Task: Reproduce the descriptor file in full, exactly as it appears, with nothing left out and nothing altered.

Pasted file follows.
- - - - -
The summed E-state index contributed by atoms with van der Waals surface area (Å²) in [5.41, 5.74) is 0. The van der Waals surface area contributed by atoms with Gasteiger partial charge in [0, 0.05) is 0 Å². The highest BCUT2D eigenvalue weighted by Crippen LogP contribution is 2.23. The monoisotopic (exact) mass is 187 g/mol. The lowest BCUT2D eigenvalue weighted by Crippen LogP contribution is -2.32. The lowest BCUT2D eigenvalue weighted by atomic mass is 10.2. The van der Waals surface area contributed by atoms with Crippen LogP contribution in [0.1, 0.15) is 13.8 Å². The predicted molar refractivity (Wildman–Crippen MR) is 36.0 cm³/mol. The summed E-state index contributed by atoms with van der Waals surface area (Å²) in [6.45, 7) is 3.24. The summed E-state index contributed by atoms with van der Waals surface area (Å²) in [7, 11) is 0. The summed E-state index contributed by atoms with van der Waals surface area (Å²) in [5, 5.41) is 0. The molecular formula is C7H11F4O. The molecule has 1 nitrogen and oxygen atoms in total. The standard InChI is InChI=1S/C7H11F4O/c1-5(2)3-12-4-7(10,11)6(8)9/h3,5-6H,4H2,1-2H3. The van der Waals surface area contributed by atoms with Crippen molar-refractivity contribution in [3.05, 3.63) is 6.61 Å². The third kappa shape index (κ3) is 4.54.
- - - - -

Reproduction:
The summed E-state index contributed by atoms with van der Waals surface area (Å²) in [5.41, 5.74) is 0. The van der Waals surface area contributed by atoms with Gasteiger partial charge in [0, 0.05) is 0 Å². The highest BCUT2D eigenvalue weighted by Crippen LogP contribution is 2.23. The monoisotopic (exact) mass is 187 g/mol. The lowest BCUT2D eigenvalue weighted by Crippen LogP contribution is -2.32. The lowest BCUT2D eigenvalue weighted by atomic mass is 10.2. The van der Waals surface area contributed by atoms with Crippen LogP contribution in [0.1, 0.15) is 13.8 Å². The predicted molar refractivity (Wildman–Crippen MR) is 36.0 cm³/mol. The summed E-state index contributed by atoms with van der Waals surface area (Å²) in [6.45, 7) is 3.24. The summed E-state index contributed by atoms with van der Waals surface area (Å²) in [7, 11) is 0. The summed E-state index contributed by atoms with van der Waals surface area (Å²) in [5, 5.41) is 0. The molecular formula is C7H11F4O. The molecule has 1 nitrogen and oxygen atoms in total. The standard InChI is InChI=1S/C7H11F4O/c1-5(2)3-12-4-7(10,11)6(8)9/h3,5-6H,4H2,1-2H3. The van der Waals surface area contributed by atoms with Crippen molar-refractivity contribution in [3.05, 3.63) is 6.61 Å². The third kappa shape index (κ3) is 4.54.